Alibaba’s IPO Debuts Friday — But When?

The NYSE tends to delay the start of trading by at least 15 minutes, but Alibaba's IPO might begin later than usual due to size and investor interest.
Iris DorbianSeptember 18, 2014
Alibaba’s IPO Debuts Friday — But When?

As excitement mounts over tomorrow’s debut of Chinese e-commerce giant Alibaba’s IPO, two questions linger: What will be the opening price? Moreover, at what precise time will the stock, which is expected to raise at least $21 billion, begin trading on the New York Stage Exchange under the ticker symbol “BABA?”

clock moneyThe answers to both remain a mystery; however, according to Fortune, the NYSE will probably begin the process of deciding the stock’s opening price at 9:30 am Eastern time. But the exact time shares begin trading in the open market is still unknown.

Investors are curious about the timing because of what happened with Facebook’s large offering on NASDAQ two years ago. The Facebook opening was delayed past the scheduled trading time, and many investors, business TV anchors and other market watchers were in the dark as to what was going on.

Based on NYSE’s past history, particularly its handling of other hot tech IPOs, most notably Twitter, Fortune predicts Alibaba shares will start trading at 11 a.m. Eastern time.

There is a key reason for this, says Fortune. The NYSE always delays the trading of an IPO on its debut day by at least 15 minutes beyond the opening bell. Yet even then, that timeline is not a certainty.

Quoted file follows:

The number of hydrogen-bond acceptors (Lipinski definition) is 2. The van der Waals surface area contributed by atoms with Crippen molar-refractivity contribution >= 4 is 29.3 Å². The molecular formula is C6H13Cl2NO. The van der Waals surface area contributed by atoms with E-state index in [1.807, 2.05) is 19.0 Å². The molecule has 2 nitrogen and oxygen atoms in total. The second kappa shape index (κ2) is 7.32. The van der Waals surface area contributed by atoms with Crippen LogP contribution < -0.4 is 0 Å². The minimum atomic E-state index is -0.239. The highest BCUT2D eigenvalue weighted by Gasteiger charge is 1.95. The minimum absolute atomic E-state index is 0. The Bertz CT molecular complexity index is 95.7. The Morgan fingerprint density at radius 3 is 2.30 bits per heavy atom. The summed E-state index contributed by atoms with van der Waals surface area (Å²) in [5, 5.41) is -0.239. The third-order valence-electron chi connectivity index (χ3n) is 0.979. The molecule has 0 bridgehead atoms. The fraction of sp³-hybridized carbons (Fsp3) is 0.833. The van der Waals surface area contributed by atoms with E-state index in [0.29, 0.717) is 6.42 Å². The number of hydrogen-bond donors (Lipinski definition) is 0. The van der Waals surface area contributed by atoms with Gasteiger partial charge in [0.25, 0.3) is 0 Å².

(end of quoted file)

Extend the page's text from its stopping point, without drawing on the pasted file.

As Fortune points out, unlike NASDAQ. the “NYSE does not set an official trading start time for IPOs.”

General Motors, began trading on the NYSE at 9:36 a.m., but usually hot tech IPOs take longer. For instance, last year when Twitter listed on the NYSE, the stock did not begin trading until 10:49 a.m.

Plus, there’s also Goldman Sachs’ role in this to consider. One of the stock’s lead underwriters, Goldman does not customarily rush IPOs, notes Fortune. Other factors that will undoubtedly delay the trading time are the stock’s sheer size and intense interest.

Tom Farley, NYSE’s president, does not deny that Alibaba’s IPO may begin trading later than usual. In fact, he expects it.

“What’s great about the NYSE is that it’s not all about technology and that at a moment in time a stock has to open up,” he tells Fortune. “We have humans at the point of sale who can make rational decisions. And one rational decision is, ‘This is a big IPO, feels like a bit of an imbalance, let’s slow it down a bit.’”

Right now, the only thing that’s set — somewhat — is the stock’s pricing range, which is currently between $66 and $68 a share. Because of the demand and interest in the stock, Fortune speculates that the opening price might be $68.

The underwriters, which include JPMorgan Chase, Morgan Stanley, Citigroup, Credit Suisse and Deutsche Bank, could set the opening price as early as 4:01 p.m. Eastern time on Thursday following the closing of the market trading session.

But Fortune feels “the process is likely to take a few hours, and it might not happen until later in the evening. After that, investors lucky to get stock in the IPO will find out how many shares they received.”

Source: Fortune What time is the Alibaba IPO?

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